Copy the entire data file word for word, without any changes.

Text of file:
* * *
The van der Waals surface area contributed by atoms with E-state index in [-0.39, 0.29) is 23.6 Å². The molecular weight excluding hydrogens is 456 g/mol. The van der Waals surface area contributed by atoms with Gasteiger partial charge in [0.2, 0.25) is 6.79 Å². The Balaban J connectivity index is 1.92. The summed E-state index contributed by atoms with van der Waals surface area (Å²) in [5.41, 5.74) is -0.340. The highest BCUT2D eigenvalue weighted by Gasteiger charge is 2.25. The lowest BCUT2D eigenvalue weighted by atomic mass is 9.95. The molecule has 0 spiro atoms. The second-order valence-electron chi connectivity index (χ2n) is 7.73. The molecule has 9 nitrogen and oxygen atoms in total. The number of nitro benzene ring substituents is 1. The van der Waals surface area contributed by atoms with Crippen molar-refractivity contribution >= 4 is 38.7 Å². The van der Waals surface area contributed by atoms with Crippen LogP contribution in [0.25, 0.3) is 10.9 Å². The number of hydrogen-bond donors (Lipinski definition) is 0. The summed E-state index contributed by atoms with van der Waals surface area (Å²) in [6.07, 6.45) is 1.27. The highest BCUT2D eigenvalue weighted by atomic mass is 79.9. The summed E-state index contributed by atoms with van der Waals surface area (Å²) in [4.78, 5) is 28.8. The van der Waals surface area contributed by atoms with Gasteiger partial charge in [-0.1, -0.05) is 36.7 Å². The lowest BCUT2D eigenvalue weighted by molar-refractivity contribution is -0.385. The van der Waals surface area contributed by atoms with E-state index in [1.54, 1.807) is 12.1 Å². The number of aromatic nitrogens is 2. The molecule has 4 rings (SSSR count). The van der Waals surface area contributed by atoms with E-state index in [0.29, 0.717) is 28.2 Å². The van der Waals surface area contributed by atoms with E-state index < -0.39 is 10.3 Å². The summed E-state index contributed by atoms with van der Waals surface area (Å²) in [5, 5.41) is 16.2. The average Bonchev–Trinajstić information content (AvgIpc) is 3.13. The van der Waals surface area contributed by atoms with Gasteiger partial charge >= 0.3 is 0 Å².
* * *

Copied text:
The van der Waals surface area contributed by atoms with E-state index in [-0.39, 0.29) is 23.6 Å². The molecular weight excluding hydrogens is 456 g/mol. The van der Waals surface area contributed by atoms with Gasteiger partial charge in [0.2, 0.25) is 6.79 Å². The Balaban J connectivity index is 1.92. The summed E-state index contributed by atoms with van der Waals surface area (Å²) in [5.41, 5.74) is -0.340. The highest BCUT2D eigenvalue weighted by Gasteiger charge is 2.25. The lowest BCUT2D eigenvalue weighted by atomic mass is 9.95. The molecule has 0 spiro atoms. The second-order valence-electron chi connectivity index (χ2n) is 7.73. The molecule has 9 nitrogen and oxygen atoms in total. The number of nitro benzene ring substituents is 1. The van der Waals surface area contributed by atoms with Crippen molar-refractivity contribution >= 4 is 38.7 Å². The van der Waals surface area contributed by atoms with Crippen LogP contribution in [0.25, 0.3) is 10.9 Å². The number of hydrogen-bond donors (Lipinski definition) is 0. The summed E-state index contributed by atoms with van der Waals surface area (Å²) in [6.07, 6.45) is 1.27. The highest BCUT2D eigenvalue weighted by atomic mass is 79.9. The summed E-state index contributed by atoms with van der Waals surface area (Å²) in [4.78, 5) is 28.8. The van der Waals surface area contributed by atoms with Gasteiger partial charge in [-0.1, -0.05) is 36.7 Å². The lowest BCUT2D eigenvalue weighted by molar-refractivity contribution is -0.385. The van der Waals surface area contributed by atoms with E-state index in [1.54, 1.807) is 12.1 Å². The number of aromatic nitrogens is 2. The molecule has 4 rings (SSSR count). The van der Waals surface area contributed by atoms with E-state index in [0.29, 0.717) is 28.2 Å². The van der Waals surface area contributed by atoms with E-state index < -0.39 is 10.3 Å². The summed E-state index contributed by atoms with van der Waals surface area (Å²) in [5, 5.41) is 16.2. The average Bonchev–Trinajstić information content (AvgIpc) is 3.13. The van der Waals surface area contributed by atoms with Gasteiger partial charge >= 0.3 is 0 Å².